In every dream home, not a heart-ache, but a dishwasher. It wasn’t ever thus, as listeners to Radio 4’s Woman’s Hour will know. Whilst its place in our (well mostly women’s) liberation from domestic drudgery went without saying, the programme wanted to remind us that doing the dishes by hand wasn’t all bad. In the studio there was a heated debate: in our rush to save labour had we inadvertently lost one of the communal joys of family life?

It all conjured up in listeners’ minds scenes of domestic bliss. This image was shattered when Charlotte, my fellow NET2 convenor, reminisced about her pre-dishwaher days before leaving home. She told me that her dad used to say to the dryer who had complained about food and suds on the plates after he had (supposedly) washed up –   “it’s better than when it went in!” Dads, eh? They have an answer for everything.

How much better would it have been if the voice of the willing workers with the tea towels had really counted? All concerned could have shared their views on what clean looked like and agreed how they would work together to do what mattered to those who would be using the pots and pans next. That should have been easy enough, she doesn’t come from a big family. But what about in the real world of work where there are usually many more people involved and not usually all in the same room? How do they ever get to a shared view on their equivalent of ‘what clean looks like’? And when they do, what are the chances they’ll be capable of pulling off the delivery of it?

Charlotte is convinced that it’s all perfectly possible, though not necessarily easy to do. She has just finished editing a book in which the various contributors gave short shrift to her Dad’s slipshod ways. They didn’t do it to get at him, you understand. It’s just that, in one way or another, they all decided that the ‘and this is as good as it gets’ attitude was not for them. The book is chock full of stories from across the (Eng)land about the wonders done in such essential services as Fire and Rescue, Food Safety, hospital care of stroke patients, Advice on Legal and Social Welfare Problems and even Health and Social Care, where the bad news seems to come thick and fast.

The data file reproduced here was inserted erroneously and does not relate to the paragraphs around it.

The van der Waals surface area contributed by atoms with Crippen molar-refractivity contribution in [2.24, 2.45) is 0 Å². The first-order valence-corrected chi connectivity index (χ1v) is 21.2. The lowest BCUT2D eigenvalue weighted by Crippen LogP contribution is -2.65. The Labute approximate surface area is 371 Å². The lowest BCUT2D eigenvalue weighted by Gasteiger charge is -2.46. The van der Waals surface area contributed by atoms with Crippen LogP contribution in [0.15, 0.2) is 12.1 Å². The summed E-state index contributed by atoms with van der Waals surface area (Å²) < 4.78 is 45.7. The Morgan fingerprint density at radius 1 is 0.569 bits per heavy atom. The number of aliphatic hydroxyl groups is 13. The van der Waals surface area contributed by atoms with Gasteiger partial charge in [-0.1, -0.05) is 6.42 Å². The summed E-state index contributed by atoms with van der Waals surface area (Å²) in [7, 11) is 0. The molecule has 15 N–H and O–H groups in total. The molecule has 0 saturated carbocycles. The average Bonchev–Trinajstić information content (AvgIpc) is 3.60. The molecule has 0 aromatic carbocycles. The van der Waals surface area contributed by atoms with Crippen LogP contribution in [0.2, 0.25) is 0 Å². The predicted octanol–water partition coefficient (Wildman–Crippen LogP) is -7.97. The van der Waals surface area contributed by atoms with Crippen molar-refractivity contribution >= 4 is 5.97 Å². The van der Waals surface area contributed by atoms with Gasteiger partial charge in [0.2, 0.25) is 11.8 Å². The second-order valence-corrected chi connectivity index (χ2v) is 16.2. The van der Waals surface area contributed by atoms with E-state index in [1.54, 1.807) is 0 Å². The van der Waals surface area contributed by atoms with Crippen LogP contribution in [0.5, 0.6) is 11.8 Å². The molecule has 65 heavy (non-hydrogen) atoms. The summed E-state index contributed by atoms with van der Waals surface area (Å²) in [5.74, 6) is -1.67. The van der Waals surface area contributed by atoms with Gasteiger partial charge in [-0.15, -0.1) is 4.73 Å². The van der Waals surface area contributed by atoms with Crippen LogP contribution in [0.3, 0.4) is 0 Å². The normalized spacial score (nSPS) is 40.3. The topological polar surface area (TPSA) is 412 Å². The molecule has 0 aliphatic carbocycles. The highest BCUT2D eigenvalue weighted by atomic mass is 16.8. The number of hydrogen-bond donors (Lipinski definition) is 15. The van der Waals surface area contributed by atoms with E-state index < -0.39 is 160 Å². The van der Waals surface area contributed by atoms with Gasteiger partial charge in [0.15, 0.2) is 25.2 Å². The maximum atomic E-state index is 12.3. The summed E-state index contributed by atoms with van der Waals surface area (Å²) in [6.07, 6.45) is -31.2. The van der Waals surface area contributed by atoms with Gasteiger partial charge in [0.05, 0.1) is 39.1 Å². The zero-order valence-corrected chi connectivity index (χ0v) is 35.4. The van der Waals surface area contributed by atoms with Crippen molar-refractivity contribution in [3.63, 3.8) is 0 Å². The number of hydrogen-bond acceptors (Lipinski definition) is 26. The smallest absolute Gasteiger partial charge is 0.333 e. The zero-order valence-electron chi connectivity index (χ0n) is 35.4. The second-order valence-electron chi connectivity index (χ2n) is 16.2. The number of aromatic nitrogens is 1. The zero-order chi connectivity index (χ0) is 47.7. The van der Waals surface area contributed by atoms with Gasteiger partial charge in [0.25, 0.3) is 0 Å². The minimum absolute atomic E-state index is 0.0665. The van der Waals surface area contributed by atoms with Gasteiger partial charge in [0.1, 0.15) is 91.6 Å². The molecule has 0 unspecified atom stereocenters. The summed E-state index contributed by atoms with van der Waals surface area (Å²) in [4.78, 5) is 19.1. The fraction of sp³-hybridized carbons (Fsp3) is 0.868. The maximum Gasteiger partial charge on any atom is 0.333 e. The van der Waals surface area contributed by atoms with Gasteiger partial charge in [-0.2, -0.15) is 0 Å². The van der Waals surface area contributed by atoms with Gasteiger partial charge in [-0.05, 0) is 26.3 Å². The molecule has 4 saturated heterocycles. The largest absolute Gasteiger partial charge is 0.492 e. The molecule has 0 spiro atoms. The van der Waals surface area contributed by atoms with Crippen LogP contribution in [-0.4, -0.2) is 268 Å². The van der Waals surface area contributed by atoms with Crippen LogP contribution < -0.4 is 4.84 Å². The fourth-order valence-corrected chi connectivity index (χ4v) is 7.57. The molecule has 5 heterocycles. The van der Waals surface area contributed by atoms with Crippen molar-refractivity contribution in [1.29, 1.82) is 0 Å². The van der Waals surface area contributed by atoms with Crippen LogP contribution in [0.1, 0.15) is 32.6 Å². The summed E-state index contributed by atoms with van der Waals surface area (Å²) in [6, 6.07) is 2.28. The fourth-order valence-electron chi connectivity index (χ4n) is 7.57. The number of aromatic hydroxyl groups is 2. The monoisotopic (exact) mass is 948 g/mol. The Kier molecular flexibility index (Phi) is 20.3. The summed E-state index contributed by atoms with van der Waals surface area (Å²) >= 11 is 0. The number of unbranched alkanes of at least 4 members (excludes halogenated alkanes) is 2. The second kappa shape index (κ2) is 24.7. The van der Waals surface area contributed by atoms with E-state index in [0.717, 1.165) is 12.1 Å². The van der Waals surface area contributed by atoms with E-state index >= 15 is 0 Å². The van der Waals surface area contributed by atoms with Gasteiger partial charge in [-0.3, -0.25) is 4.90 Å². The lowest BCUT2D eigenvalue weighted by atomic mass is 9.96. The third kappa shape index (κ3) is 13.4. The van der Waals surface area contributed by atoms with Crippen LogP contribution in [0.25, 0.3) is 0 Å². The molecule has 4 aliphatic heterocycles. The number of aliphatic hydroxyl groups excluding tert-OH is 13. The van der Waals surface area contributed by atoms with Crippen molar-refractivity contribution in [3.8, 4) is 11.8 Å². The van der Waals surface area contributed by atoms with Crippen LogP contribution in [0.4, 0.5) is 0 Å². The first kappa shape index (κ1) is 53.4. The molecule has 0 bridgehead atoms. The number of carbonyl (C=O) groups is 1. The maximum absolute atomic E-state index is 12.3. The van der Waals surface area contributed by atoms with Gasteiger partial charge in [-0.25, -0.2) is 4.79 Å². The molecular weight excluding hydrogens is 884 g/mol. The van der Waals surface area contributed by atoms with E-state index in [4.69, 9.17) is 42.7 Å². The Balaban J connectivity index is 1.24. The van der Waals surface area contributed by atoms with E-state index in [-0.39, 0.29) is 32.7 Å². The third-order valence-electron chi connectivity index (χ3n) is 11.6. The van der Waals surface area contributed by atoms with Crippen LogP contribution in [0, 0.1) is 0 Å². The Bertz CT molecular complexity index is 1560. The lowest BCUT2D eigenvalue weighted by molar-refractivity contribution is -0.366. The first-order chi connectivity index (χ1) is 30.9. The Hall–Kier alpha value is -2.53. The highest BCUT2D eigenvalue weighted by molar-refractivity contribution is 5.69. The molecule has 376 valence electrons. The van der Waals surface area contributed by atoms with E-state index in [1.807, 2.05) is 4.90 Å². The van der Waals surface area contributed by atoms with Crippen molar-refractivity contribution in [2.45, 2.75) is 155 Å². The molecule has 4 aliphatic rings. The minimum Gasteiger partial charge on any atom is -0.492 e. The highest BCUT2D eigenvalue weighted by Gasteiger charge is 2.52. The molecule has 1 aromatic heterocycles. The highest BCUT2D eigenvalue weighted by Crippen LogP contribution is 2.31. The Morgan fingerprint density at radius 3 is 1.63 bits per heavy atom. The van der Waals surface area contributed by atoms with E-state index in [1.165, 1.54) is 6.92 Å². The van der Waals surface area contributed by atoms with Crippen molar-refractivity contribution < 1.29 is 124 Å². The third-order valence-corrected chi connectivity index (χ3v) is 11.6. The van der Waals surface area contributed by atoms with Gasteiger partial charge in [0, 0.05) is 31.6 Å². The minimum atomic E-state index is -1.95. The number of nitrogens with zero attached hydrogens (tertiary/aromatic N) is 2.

If you can make it to our next meeting on 24 May you will get a chance to hear from one of the book’s authors, Simon Guilfoyle. Don’t be put off if you don’t work, like him, in the police service. You’ll learn lots about what you can do (and not do) if it feels like you’re swimming against the traditional tide of doing things. Whatever your level of authority, if you are, or want to be, a leader introducing change then it’s likely, as Machiavelli said, that you will have as “enemies all those who are well off under the existing order of things, and only lukewarm supporters in those who might be better off under the new”.

Charlotte will be there too with copies of the new book at a very special price! Come and see her have the last laugh. Ha!

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